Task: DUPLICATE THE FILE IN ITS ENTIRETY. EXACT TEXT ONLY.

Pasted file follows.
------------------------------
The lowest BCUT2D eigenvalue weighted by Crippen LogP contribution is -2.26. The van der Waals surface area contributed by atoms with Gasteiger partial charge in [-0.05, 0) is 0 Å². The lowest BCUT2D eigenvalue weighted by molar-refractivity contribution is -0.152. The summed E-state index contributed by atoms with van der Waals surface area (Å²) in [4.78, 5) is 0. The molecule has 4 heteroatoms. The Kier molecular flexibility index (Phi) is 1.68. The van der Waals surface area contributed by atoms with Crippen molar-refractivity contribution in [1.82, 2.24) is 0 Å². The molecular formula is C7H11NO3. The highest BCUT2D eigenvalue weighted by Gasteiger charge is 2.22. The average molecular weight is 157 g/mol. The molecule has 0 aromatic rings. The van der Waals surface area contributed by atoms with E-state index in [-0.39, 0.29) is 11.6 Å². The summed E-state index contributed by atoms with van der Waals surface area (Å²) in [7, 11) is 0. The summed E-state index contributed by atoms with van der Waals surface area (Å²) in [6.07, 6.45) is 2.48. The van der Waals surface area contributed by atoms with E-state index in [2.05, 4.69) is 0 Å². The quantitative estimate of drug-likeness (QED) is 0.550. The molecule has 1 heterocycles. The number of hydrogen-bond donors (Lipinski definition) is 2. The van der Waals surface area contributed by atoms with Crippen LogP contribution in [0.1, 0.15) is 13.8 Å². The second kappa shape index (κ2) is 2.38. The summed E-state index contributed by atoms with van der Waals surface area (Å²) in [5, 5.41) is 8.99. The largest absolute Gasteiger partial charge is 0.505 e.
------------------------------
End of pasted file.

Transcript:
The lowest BCUT2D eigenvalue weighted by Crippen LogP contribution is -2.26. The van der Waals surface area contributed by atoms with Gasteiger partial charge in [-0.05, 0) is 0 Å². The lowest BCUT2D eigenvalue weighted by molar-refractivity contribution is -0.152. The summed E-state index contributed by atoms with van der Waals surface area (Å²) in [4.78, 5) is 0. The molecule has 4 heteroatoms. The Kier molecular flexibility index (Phi) is 1.68. The van der Waals surface area contributed by atoms with Crippen molar-refractivity contribution in [1.82, 2.24) is 0 Å². The molecular formula is C7H11NO3. The highest BCUT2D eigenvalue weighted by Gasteiger charge is 2.22. The average molecular weight is 157 g/mol. The molecule has 0 aromatic rings. The van der Waals surface area contributed by atoms with E-state index in [-0.39, 0.29) is 11.6 Å². The summed E-state index contributed by atoms with van der Waals surface area (Å²) in [7, 11) is 0. The summed E-state index contributed by atoms with van der Waals surface area (Å²) in [6.07, 6.45) is 2.48. The van der Waals surface area contributed by atoms with E-state index in [2.05, 4.69) is 0 Å². The quantitative estimate of drug-likeness (QED) is 0.550. The molecule has 1 heterocycles. The number of hydrogen-bond donors (Lipinski definition) is 2. The van der Waals surface area contributed by atoms with Crippen LogP contribution in [0.1, 0.15) is 13.8 Å². The second kappa shape index (κ2) is 2.38. The summed E-state index contributed by atoms with van der Waals surface area (Å²) in [5, 5.41) is 8.99. The largest absolute Gasteiger partial charge is 0.505 e.